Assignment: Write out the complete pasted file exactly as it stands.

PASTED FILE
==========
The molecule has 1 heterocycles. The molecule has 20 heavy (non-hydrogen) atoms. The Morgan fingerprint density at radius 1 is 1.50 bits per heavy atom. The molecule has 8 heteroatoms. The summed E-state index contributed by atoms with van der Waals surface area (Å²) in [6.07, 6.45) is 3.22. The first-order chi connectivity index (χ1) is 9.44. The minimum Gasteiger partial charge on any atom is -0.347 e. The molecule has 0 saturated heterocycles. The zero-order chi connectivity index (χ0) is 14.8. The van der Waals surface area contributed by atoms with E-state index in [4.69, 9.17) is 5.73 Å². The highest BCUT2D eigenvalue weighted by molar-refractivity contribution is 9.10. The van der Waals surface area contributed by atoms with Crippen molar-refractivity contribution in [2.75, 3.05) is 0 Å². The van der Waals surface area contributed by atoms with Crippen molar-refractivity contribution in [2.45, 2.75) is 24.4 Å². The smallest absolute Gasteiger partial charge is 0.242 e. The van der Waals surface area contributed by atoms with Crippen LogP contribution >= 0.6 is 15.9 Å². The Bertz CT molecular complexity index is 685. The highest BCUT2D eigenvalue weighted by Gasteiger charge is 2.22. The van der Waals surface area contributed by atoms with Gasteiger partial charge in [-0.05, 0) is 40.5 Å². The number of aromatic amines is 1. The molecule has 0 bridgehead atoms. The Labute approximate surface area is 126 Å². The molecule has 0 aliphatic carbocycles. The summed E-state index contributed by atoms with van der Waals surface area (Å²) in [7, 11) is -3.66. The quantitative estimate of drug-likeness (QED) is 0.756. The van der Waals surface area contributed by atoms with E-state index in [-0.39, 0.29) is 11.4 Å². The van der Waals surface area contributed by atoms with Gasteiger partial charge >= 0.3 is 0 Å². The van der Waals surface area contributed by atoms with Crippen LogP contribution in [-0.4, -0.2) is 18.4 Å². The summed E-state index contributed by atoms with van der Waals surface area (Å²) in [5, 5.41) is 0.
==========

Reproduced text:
The molecule has 1 heterocycles. The molecule has 20 heavy (non-hydrogen) atoms. The Morgan fingerprint density at radius 1 is 1.50 bits per heavy atom. The molecule has 8 heteroatoms. The summed E-state index contributed by atoms with van der Waals surface area (Å²) in [6.07, 6.45) is 3.22. The first-order chi connectivity index (χ1) is 9.44. The minimum Gasteiger partial charge on any atom is -0.347 e. The molecule has 0 saturated heterocycles. The zero-order chi connectivity index (χ0) is 14.8. The van der Waals surface area contributed by atoms with E-state index in [4.69, 9.17) is 5.73 Å². The highest BCUT2D eigenvalue weighted by molar-refractivity contribution is 9.10. The van der Waals surface area contributed by atoms with Crippen molar-refractivity contribution in [2.75, 3.05) is 0 Å². The van der Waals surface area contributed by atoms with Crippen molar-refractivity contribution in [2.45, 2.75) is 24.4 Å². The smallest absolute Gasteiger partial charge is 0.242 e. The van der Waals surface area contributed by atoms with Crippen LogP contribution >= 0.6 is 15.9 Å². The Bertz CT molecular complexity index is 685. The highest BCUT2D eigenvalue weighted by Gasteiger charge is 2.22. The van der Waals surface area contributed by atoms with Gasteiger partial charge in [-0.05, 0) is 40.5 Å². The number of aromatic amines is 1. The molecule has 0 bridgehead atoms. The Labute approximate surface area is 126 Å². The molecule has 0 aliphatic carbocycles. The summed E-state index contributed by atoms with van der Waals surface area (Å²) in [7, 11) is -3.66. The quantitative estimate of drug-likeness (QED) is 0.756. The van der Waals surface area contributed by atoms with E-state index in [-0.39, 0.29) is 11.4 Å². The van der Waals surface area contributed by atoms with Gasteiger partial charge >= 0.3 is 0 Å². The van der Waals surface area contributed by atoms with Crippen LogP contribution in [-0.4, -0.2) is 18.4 Å². The summed E-state index contributed by atoms with van der Waals surface area (Å²) in [5, 5.41) is 0.